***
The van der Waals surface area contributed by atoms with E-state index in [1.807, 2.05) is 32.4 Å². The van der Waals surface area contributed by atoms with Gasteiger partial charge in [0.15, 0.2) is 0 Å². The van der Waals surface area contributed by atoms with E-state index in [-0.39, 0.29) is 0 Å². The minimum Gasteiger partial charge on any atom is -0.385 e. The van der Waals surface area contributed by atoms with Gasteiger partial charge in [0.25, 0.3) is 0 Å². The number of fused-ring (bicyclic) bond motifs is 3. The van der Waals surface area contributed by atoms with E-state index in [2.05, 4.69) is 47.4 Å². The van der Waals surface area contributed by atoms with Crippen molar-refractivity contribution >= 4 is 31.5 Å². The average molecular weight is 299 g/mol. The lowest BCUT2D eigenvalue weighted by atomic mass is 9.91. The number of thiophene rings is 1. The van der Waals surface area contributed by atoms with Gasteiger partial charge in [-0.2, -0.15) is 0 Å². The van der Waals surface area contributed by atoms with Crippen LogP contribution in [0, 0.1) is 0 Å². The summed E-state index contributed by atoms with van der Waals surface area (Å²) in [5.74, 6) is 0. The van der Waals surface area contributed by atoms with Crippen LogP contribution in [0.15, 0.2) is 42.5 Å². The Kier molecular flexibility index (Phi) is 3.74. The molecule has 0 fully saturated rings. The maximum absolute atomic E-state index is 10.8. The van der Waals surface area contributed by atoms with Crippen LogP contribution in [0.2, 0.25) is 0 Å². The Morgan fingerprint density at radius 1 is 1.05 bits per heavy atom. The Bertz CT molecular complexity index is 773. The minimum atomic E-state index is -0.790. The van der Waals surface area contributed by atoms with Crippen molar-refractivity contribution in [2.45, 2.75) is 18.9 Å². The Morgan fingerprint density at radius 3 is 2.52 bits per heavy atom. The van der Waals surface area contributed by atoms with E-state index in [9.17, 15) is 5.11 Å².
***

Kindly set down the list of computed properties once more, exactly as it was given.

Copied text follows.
The van der Waals surface area contributed by atoms with E-state index in [1.807, 2.05) is 32.4 Å². The van der Waals surface area contributed by atoms with Gasteiger partial charge in [0.15, 0.2) is 0 Å². The van der Waals surface area contributed by atoms with E-state index in [-0.39, 0.29) is 0 Å². The minimum Gasteiger partial charge on any atom is -0.385 e. The van der Waals surface area contributed by atoms with Gasteiger partial charge in [0.25, 0.3) is 0 Å². The number of fused-ring (bicyclic) bond motifs is 3. The van der Waals surface area contributed by atoms with E-state index in [2.05, 4.69) is 47.4 Å². The van der Waals surface area contributed by atoms with Crippen molar-refractivity contribution >= 4 is 31.5 Å². The average molecular weight is 299 g/mol. The lowest BCUT2D eigenvalue weighted by atomic mass is 9.91. The number of thiophene rings is 1. The van der Waals surface area contributed by atoms with Gasteiger partial charge in [-0.2, -0.15) is 0 Å². The van der Waals surface area contributed by atoms with Crippen LogP contribution in [0, 0.1) is 0 Å². The summed E-state index contributed by atoms with van der Waals surface area (Å²) in [5.74, 6) is 0. The van der Waals surface area contributed by atoms with Crippen LogP contribution in [0.15, 0.2) is 42.5 Å². The Kier molecular flexibility index (Phi) is 3.74. The molecule has 0 fully saturated rings. The maximum absolute atomic E-state index is 10.8. The van der Waals surface area contributed by atoms with Crippen LogP contribution in [0.2, 0.25) is 0 Å². The Morgan fingerprint density at radius 1 is 1.05 bits per heavy atom. The Bertz CT molecular complexity index is 773. The minimum atomic E-state index is -0.790. The van der Waals surface area contributed by atoms with Crippen molar-refractivity contribution in [2.45, 2.75) is 18.9 Å². The Morgan fingerprint density at radius 3 is 2.52 bits per heavy atom. The van der Waals surface area contributed by atoms with E-state index in [9.17, 15) is 5.11 Å².